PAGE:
While a nationwide movement to popularise a common agenda is under way the alliance partners should create the organisational structure required for cohesive, democratic functioning. No coalition offers promise of lasting stability. Only a properly constructed federation might do that. Therefore for a new alternative to succeed it would be essential that in the first instance it contests parliamentary elections under a single common symbol. That would rule out threats of defection and pressure tactics. At the national level, therefore, the alliance must be a single-federal party allowing at the initial stage regional parties to retain separate identities. Clearly, a federal parliamentary party would have to devise democratic norms with a parliamentary board and a candidate-selection process that all the regional parties must accept. Only a federation would inspire public confidence about the principled functioning and political stability of the new alternative.

Finally, the regional parties must recognise that if the federal principle implied in our Constitution deserves compliance, so does the pro-active role of the President enshrined in it. Only the authority of an executive President at the centre balanced by decentralised governance at the grassroots can ensure national unity and federal democracy at the same time. To carry out such an exercise successfully is for the regional parties very much in the realm of possibility. It should be painfully clear by now that unless there is systemic political reform the present governance drift will not be halted. Regional parties have the opportunity to seize the moment and introduce a desired change. Will they rise to the challenge? Miss Mamata Banerjee has made clear her willingness to cut ties with the present arrangement. Will she also initiate steps to forge ties for a future arrangement?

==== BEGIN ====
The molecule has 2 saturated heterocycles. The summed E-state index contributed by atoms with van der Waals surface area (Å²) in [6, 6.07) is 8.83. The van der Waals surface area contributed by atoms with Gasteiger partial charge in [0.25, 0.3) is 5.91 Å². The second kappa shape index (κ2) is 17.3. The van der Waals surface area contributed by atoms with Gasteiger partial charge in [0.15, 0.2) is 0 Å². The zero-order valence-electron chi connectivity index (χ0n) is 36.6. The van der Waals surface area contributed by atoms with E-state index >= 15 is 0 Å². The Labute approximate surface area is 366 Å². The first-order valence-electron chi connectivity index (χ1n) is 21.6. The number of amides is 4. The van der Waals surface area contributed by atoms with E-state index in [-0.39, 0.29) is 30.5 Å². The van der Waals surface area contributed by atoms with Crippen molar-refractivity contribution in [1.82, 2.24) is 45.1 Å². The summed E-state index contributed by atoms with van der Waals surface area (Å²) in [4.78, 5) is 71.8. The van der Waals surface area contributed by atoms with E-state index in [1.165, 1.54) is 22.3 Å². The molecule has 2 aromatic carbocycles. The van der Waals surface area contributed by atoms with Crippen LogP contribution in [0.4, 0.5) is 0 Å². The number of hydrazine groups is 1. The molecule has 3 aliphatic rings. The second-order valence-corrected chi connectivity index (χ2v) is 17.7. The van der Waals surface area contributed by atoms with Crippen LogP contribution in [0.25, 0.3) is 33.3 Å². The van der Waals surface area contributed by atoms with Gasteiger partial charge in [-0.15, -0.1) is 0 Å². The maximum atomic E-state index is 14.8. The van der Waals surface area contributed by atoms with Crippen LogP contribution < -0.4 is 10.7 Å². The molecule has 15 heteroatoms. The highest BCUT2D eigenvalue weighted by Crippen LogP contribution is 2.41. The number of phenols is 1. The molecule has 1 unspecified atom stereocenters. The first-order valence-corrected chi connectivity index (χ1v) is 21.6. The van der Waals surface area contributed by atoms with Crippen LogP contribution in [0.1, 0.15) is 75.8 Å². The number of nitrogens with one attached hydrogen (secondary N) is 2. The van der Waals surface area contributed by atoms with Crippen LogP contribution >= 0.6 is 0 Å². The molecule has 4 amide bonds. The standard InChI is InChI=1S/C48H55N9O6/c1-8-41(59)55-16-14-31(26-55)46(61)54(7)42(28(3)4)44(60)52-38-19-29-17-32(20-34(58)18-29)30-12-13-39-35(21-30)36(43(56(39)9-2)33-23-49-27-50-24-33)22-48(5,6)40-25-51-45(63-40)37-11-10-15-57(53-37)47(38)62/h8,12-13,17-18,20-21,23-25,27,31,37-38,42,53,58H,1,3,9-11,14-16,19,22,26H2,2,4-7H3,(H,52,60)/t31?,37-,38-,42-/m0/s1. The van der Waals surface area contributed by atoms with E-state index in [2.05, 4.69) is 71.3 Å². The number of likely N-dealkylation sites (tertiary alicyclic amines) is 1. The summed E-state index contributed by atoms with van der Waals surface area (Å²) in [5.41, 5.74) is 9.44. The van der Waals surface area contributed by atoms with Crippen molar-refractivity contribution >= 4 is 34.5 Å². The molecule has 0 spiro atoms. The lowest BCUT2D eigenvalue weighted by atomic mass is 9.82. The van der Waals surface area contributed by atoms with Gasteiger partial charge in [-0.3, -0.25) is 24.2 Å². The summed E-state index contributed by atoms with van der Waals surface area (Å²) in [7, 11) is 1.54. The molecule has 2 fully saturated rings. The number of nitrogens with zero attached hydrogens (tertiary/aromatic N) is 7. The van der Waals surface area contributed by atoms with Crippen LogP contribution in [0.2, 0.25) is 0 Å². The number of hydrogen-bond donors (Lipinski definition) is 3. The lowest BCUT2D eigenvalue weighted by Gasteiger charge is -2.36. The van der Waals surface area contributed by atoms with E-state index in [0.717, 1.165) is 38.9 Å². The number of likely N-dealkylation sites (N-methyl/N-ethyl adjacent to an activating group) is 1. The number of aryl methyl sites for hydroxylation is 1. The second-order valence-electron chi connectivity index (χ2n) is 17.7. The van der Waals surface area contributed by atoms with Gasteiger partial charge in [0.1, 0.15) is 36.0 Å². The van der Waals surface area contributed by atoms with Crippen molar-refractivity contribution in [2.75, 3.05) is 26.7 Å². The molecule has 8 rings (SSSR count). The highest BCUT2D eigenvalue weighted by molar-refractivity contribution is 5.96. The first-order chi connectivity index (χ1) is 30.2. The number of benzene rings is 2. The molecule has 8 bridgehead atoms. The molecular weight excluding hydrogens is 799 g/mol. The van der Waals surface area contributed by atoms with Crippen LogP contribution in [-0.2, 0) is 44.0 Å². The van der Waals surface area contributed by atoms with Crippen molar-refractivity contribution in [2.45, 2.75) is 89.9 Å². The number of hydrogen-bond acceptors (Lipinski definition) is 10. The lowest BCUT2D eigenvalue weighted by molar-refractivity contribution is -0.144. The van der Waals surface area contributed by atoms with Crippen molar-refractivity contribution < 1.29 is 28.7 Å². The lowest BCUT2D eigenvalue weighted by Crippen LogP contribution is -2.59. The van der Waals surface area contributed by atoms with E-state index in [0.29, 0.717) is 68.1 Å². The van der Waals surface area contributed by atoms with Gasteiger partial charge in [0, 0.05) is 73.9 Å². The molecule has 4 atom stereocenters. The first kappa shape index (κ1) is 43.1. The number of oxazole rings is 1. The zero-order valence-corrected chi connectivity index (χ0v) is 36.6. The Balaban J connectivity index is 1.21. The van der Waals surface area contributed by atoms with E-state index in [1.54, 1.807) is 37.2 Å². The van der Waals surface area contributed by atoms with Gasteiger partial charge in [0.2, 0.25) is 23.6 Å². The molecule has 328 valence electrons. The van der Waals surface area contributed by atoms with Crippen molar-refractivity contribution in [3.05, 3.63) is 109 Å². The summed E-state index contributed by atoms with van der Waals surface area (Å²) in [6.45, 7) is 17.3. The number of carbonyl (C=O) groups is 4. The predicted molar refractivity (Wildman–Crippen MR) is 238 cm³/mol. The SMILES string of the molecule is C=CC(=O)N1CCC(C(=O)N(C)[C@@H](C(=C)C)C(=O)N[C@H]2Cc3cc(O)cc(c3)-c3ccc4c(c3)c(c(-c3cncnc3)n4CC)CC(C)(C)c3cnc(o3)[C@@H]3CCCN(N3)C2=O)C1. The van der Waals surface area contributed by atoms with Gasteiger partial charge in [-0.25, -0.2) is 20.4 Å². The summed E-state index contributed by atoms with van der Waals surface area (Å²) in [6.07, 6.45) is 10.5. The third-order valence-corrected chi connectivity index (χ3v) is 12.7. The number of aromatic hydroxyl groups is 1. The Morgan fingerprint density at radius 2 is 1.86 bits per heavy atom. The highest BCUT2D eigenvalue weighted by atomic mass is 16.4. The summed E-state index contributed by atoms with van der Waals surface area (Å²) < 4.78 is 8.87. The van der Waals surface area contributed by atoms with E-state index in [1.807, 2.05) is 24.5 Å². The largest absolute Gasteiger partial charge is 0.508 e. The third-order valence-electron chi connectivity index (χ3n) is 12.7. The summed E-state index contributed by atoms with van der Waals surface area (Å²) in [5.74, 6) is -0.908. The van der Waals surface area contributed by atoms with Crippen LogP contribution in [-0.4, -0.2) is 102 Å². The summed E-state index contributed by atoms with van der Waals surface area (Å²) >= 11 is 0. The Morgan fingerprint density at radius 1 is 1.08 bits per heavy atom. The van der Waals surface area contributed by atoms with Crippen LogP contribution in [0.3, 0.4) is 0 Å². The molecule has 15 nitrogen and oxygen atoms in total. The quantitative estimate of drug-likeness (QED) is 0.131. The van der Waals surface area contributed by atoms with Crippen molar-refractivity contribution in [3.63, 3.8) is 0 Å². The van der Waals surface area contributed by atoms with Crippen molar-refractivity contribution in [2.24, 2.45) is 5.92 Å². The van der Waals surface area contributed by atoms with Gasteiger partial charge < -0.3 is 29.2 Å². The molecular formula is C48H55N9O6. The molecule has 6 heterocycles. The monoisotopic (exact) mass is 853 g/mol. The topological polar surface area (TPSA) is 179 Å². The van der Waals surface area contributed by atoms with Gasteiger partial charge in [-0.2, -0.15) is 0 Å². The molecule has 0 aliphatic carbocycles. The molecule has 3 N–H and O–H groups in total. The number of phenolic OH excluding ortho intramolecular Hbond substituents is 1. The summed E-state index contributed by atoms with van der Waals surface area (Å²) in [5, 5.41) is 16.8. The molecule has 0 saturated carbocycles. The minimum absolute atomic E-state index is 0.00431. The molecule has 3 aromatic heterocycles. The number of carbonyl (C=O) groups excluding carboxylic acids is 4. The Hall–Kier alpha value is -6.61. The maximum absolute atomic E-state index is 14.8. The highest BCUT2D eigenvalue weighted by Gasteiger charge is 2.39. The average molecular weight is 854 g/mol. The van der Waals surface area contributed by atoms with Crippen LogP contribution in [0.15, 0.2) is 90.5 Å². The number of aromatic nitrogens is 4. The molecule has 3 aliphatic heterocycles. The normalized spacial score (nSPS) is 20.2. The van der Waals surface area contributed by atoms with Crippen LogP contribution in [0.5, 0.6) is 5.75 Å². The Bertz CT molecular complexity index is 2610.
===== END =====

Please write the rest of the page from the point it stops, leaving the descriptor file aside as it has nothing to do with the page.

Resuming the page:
By Rajinder Puri